The Supreme Court on Monday decided not to take the case of a Christian florist who refused to make flower arrangements for a customer’s same-sex wedding. While the florist’s lawyers urged the Supreme Court not to take the case, by doing so, this was actually a win for liberals — if they understand the Court’s message.
First, some background information: the florist, whose name is Barronelle Stutzman, was sued in 2013 by both the state of Washington and the homosexual couple for not agreeing to make the flower arrangements. Stutzman cited freedom of religion as the reason for her objection. In addition to being fined $1,000, she was told that since she makes flower arrangements for weddings, she must serve all potential customers. Washington’s Supreme Court upheld that ruling.
The United States Supreme Court, in its decision to send the case back to the Washington court, directed the state court to reconsider Stutzman’s case in light of the recent “Gay Wedding Cake” decision, in which the Supreme Court ruled that the state of Colorado was hostile to the baker’s religious beliefs.
In both the florist’s case and the wedding cake case, the Supreme Court has dodged the question everyone has been asking: can a business decline service to a customer due to a religious objection to same-sex marriage? So, how is this a win for liberals?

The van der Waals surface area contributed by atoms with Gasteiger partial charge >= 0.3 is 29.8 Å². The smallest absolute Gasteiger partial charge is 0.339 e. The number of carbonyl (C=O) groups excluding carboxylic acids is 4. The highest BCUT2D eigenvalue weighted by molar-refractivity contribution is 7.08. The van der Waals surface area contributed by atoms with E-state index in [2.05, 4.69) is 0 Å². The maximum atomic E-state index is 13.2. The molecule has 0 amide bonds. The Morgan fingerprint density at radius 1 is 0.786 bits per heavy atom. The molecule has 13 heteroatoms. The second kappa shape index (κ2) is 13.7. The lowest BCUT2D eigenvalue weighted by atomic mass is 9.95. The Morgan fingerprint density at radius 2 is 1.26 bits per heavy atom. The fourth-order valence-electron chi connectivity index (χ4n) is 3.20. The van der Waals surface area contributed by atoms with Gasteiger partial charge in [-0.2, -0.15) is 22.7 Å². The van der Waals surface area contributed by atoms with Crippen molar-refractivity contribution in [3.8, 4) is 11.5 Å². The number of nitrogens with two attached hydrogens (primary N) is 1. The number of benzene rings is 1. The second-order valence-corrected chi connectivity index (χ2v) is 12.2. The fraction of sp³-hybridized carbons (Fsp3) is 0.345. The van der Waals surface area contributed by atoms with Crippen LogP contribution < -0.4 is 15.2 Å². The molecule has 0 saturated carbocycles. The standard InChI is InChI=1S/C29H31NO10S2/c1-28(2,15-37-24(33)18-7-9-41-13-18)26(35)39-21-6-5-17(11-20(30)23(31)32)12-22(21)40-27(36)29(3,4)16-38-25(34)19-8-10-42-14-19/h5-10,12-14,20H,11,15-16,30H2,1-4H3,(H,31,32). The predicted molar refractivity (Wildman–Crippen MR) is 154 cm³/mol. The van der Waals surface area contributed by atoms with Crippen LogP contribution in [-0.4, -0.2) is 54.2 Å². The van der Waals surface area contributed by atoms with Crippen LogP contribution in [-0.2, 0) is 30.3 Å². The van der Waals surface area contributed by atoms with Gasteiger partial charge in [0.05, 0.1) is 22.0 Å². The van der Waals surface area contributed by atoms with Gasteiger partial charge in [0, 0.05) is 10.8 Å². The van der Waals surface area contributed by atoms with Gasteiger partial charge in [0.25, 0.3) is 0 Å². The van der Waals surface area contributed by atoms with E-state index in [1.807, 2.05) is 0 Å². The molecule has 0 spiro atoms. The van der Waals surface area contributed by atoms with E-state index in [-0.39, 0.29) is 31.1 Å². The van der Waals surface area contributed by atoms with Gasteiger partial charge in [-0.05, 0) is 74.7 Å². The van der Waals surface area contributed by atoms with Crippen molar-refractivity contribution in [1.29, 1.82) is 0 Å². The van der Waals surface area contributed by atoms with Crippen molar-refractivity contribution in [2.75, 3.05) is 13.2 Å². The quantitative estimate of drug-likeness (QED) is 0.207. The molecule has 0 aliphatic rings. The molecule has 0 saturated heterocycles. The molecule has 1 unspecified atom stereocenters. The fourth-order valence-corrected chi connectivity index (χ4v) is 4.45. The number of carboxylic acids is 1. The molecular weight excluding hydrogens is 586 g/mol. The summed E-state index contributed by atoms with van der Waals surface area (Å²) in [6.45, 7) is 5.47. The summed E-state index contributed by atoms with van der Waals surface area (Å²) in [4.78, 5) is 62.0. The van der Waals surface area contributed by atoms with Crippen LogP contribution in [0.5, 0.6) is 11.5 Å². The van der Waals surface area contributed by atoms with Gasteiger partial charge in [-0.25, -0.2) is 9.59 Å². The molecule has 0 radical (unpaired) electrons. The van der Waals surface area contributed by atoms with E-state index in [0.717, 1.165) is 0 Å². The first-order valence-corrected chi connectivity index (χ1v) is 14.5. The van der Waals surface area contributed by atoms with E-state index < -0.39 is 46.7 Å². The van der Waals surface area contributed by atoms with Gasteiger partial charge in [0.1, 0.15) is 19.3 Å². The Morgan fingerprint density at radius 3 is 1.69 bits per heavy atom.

By dodging the larger constitutional question, both sides still have hope that one day their argument will prevail. But by not ruling on the root of the issue at hand, the Court is sending the message that it is more important to prevent an attack on religious business owners.
This is what Justice Kennedy wrote regarding the Colorado case:
“The reason and motive for the baker’s refusal were based on his sincere religious beliefs and convictions. The Court’s precedents make clear that the baker, in his capacity as the owner of a business serving the public, might have his right to the free exercise of religion limited by generally applicable laws.”
Justice Kennedy continued, “Still, the delicate question of when the free exercise of his religion must yield to an otherwise valid exercise of state power needed to be determined in an adjudication in which religious hostility on the part of the State itself would not be a factor in the balance the State sought to reach.”
I suspect a future Court ruling will see the LGBT community’s position that equal protection must triumph over free exercise of religion in cases like these. But that day will only come after the assault on people of faith subsides — or at least is toned down.